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  • Climate change to impact diarrhea rates. The question is, how?

    Former YCEI postdoctoral researcher, Jonathan Mellor, is lead author of a new publication which finds that ambient temperature, precipitation and extreme weather will all impact rates of diarrheal disease. They find that current understanding precludes offering appropriate adaptation strategies.

  • No tipping point seen for monsoons

    YCEI affiliates Bill Boos and Trude Storelvmo challenge previously held assumptions about the future of monsoons in a warmer world. The continental-scale weather systems upon which billions of people depend are not going away they report in Proceedings of the National Academy of Sciences.

  • Climate Change and Public Health Week: April 6-8

    Climate Change implications for public health is the theme during three days of talks and presentations, featuring Dr. James Hansen. Co-sponsored by YCEI and the Yale Climate Change and Public Health Initiative. Details to follow...

  • Global Change Biology Week at YCEI: How habitat fragmentation and predator-prey relations interact with global warming

    YCEI postdoctoral researchers Marta Jarzyna and Adam Rosenblatt present new findings on climate change as a factor in global change biology, Dec. 7 at 4:00 and Dec. 8 at noon.

  • Climate, mayhem and Human history

    Francis Ludlow's investigation of the Annals of Ireland correlates episodes of violence and conflict with a new chronology of volcanism reflected in Greenland Ice Core Project coring records. Historian J.G. Manning calls collaboration with climate scientists the biggest breakthrough in historical research in over a century.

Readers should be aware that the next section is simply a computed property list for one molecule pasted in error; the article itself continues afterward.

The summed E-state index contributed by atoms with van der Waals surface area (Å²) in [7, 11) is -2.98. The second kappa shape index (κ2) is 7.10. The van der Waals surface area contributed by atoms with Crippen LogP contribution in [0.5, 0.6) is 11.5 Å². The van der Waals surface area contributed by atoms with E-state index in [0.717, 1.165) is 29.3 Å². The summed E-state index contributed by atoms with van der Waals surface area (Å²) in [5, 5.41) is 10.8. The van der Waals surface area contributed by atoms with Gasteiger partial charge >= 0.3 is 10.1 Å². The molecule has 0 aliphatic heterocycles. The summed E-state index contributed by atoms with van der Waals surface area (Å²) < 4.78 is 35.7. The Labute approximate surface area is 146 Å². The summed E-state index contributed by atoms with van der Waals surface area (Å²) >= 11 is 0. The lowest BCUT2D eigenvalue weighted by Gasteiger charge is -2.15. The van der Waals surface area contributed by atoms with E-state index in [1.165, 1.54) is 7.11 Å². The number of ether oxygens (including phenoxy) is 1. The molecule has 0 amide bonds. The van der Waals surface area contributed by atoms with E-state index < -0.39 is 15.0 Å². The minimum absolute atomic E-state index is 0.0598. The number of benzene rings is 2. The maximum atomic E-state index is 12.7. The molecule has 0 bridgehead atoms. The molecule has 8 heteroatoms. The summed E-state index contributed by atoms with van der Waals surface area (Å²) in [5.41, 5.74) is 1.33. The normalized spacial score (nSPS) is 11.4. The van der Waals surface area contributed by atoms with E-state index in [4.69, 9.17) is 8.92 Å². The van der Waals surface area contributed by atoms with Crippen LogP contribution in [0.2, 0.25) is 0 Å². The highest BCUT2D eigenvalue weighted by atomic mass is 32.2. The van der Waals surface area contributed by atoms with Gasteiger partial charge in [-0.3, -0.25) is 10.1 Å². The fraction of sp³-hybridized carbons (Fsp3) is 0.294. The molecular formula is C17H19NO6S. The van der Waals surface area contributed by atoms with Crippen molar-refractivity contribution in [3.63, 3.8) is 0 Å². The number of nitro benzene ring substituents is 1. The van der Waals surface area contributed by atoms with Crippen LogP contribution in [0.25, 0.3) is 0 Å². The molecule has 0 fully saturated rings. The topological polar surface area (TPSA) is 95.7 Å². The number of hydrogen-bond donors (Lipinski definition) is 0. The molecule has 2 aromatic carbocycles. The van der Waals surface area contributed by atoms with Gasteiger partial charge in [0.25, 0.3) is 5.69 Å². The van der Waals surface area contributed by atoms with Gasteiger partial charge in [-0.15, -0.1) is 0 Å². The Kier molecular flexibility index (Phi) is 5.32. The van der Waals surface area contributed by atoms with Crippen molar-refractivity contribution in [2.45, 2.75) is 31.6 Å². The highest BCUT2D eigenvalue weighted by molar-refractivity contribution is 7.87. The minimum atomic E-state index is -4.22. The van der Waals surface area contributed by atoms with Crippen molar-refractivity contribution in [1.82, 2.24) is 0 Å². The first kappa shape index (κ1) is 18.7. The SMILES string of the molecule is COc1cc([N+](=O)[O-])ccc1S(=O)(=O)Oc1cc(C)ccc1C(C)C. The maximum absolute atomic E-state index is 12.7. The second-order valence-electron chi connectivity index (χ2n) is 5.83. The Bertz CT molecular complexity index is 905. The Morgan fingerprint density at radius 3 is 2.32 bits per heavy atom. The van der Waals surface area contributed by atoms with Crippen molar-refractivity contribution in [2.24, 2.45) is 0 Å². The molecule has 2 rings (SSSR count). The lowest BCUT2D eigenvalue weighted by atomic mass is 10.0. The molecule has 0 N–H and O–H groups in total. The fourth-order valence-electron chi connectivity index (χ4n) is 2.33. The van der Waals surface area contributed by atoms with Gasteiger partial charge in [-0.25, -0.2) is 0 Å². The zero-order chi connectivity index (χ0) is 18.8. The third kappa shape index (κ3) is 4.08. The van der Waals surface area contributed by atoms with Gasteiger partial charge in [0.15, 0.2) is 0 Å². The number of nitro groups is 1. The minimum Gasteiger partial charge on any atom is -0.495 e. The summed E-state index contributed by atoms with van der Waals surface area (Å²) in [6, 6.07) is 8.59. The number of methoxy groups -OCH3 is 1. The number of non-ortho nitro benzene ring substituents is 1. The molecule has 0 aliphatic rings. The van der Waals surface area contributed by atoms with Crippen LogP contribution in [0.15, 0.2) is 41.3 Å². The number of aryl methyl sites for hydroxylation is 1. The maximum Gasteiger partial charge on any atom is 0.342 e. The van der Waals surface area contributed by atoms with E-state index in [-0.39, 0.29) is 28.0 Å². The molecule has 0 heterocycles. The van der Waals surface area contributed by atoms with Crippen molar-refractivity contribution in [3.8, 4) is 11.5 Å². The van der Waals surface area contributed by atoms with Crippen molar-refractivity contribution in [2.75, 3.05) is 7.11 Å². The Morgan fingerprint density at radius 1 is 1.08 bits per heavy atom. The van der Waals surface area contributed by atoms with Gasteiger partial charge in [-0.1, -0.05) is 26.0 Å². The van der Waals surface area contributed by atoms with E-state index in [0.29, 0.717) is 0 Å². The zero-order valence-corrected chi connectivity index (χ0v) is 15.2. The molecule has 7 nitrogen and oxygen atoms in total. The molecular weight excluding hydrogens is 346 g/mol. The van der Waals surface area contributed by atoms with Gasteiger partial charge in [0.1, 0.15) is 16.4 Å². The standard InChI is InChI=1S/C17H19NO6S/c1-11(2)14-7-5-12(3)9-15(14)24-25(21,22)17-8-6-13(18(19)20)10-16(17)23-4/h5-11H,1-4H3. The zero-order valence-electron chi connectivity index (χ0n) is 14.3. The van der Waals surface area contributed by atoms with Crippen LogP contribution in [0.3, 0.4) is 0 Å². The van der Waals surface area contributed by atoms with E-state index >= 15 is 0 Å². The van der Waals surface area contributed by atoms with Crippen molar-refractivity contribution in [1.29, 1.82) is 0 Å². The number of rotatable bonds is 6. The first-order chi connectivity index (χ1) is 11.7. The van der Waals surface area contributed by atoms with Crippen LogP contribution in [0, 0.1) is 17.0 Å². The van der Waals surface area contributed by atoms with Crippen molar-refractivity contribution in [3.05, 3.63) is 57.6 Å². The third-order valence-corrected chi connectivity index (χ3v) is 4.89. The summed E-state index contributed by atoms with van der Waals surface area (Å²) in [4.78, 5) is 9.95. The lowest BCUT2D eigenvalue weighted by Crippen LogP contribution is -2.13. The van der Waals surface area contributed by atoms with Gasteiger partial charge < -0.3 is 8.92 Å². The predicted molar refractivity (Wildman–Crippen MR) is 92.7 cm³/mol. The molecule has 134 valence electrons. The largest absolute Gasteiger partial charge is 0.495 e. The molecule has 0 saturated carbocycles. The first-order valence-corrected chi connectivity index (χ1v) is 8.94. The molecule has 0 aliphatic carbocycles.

Submitted by: Eric Ellman

New analytical techniques, which allow ice cores to be sampled continuously and for additional chemical species, continue to re-write the history of vulcanism. The latest publication from YCEI postdoctoral researcher Francis Ludlow (Sigl, et al) finds new dates and magnitudes for historic eruptions dating back 2000 years and concludes that they were the main driver of abrupt summer cooling in Europe. The new record impacts what we know and thought we knew about European history, as well as efforts to develop better climate…

Submitted by: Eric Ellman

Ocean acidification may wreak havoc with coral reefs, clams, and oysters, but Coccolithophores – tiny calcareous plankton that make up the all-important lowermost rung of the marine food ladder – are thriving, report researchers in PLoS One and Nature. How do we explain the proliferation of calcareous organisms in a more acidic environment?  Research published this week by Samantha J. Gibbs, et al. uses fossil records of those species of coccolithophores whose shell structure renders them most sensitive to pH, and concludes that around…

by Eric Ellman

Over the past decade, YCEI climate historian and geographer Francis Ludlow has surveyed over a million words of Gaelic and Latin from the …

Francis Ludlow and Michael Sigl discuss how a chance meeting at AGU led to a new understanding of volcanism over the past 2,500 years, and a reconciliation of a long-standing discordance between ice cores and tree ring records.